The museum of everything | private view 6pm-10pm Sir Peter Blake, the godfather of British pop art and a collector par excellence, whose accumulations of self-taught art, found objects and anonymous artefacts inform and inspire his own oeuvre.
Conceived by Hans Ulrich Obrist, Serpentine Gallery Marathons are a unique and innovative series of events that challenge notions of art, culture, science, technology, and methods of public discourse and debate.
Independent Curators International (ICI) produces exhibitions, events, publications, and training opportunities for diverse audiences around the world. A catalyst for independent thinking, ICI connects emerging and established curators, artists, and institutions, to forge international networks and generate new forms of collaboration. Working across disciplines and historical precedents, the organization is a hub that provides access to the people, ideas, and practices that are key to current developments in the field, inspiring fresh ways of seeing and contextualizing contemporary art.
For this exhibition, five art institutions in the United States will present a biennial of contemporary art consisting of works by five artists in each of the institutions’ local communities, selected by the show’s guest curators, Harrell Fletcher and Jens Hoffmann. The institutions must be in locations that lie outside mainstream art centers, but in places where art nonetheless thrives. Five appropriate, geographically widespread institutions will be selected on a first-come, first-served basis. The curators will visit each community to choose artists and works, and will be available to conduct round-table discussions at each institution during their stay.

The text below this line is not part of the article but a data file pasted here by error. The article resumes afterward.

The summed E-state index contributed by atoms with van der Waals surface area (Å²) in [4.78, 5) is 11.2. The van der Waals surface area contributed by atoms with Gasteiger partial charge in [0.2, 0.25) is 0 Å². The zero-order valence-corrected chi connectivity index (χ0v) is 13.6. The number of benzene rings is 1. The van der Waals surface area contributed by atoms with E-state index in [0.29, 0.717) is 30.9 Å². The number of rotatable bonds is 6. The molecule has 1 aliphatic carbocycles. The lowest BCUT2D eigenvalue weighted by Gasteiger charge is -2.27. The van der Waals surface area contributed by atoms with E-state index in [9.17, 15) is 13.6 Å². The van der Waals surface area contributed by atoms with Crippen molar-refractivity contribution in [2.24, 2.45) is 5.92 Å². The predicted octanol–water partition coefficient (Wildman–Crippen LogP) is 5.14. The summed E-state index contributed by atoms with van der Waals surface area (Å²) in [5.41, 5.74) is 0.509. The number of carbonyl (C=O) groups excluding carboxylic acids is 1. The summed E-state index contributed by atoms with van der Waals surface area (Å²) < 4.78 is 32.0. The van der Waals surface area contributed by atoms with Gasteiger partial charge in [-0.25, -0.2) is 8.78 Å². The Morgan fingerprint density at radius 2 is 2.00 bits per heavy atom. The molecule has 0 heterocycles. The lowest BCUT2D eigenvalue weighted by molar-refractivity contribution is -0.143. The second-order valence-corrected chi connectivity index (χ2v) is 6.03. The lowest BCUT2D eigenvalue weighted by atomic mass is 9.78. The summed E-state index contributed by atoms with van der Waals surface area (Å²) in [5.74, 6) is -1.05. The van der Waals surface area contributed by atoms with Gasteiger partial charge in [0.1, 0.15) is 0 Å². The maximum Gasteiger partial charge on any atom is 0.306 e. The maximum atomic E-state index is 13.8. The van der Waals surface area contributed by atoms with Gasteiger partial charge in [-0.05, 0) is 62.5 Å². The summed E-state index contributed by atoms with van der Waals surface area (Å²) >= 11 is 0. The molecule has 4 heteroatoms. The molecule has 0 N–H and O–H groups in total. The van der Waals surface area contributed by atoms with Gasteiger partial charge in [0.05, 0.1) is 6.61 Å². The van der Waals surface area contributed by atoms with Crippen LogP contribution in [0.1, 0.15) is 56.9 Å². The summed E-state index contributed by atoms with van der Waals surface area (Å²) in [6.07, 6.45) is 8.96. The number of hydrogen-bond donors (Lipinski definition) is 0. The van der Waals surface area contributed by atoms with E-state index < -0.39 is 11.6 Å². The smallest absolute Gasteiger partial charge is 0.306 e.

The Mutant Pinata Show
Caleb Belden, Mary Bordeaux, Ally Drozd with Judge Evans and the Portland Community Court, Laura Deutch, Gary Freitas, Jorge Figueroa, Sylvia Gray (with the Elsewhere Collaborative), Jim Grosbach, Nicole Harvieux, Warren Hatch, Jake Herman, Maiza Hixson, David Hoelzinger, Howard Kleger, Cymantha Diaz Liakos, Ellen Lesperance, Jonathan Lindsay, Dennis Newell, Bob Newland, Raymond Mariani, Alan Massey, Jim McMillan, Jennifer McCormick, Beatrice Moore and The Mutant Piñata Show (with piñatas by Mike Maas, Ana Forner, Chris Clark, Tom Cooper, and Koryn Woodward), Joseph Perez, Bernie Peterson, Bruce Price, David Rosenak, JJ Ross, Andrew Sgarlet, Robert Smith-Shabazz, Rudy Speerschneider, Andrea Sweet, James Wallner, Presley H. Ward, Paul Wilson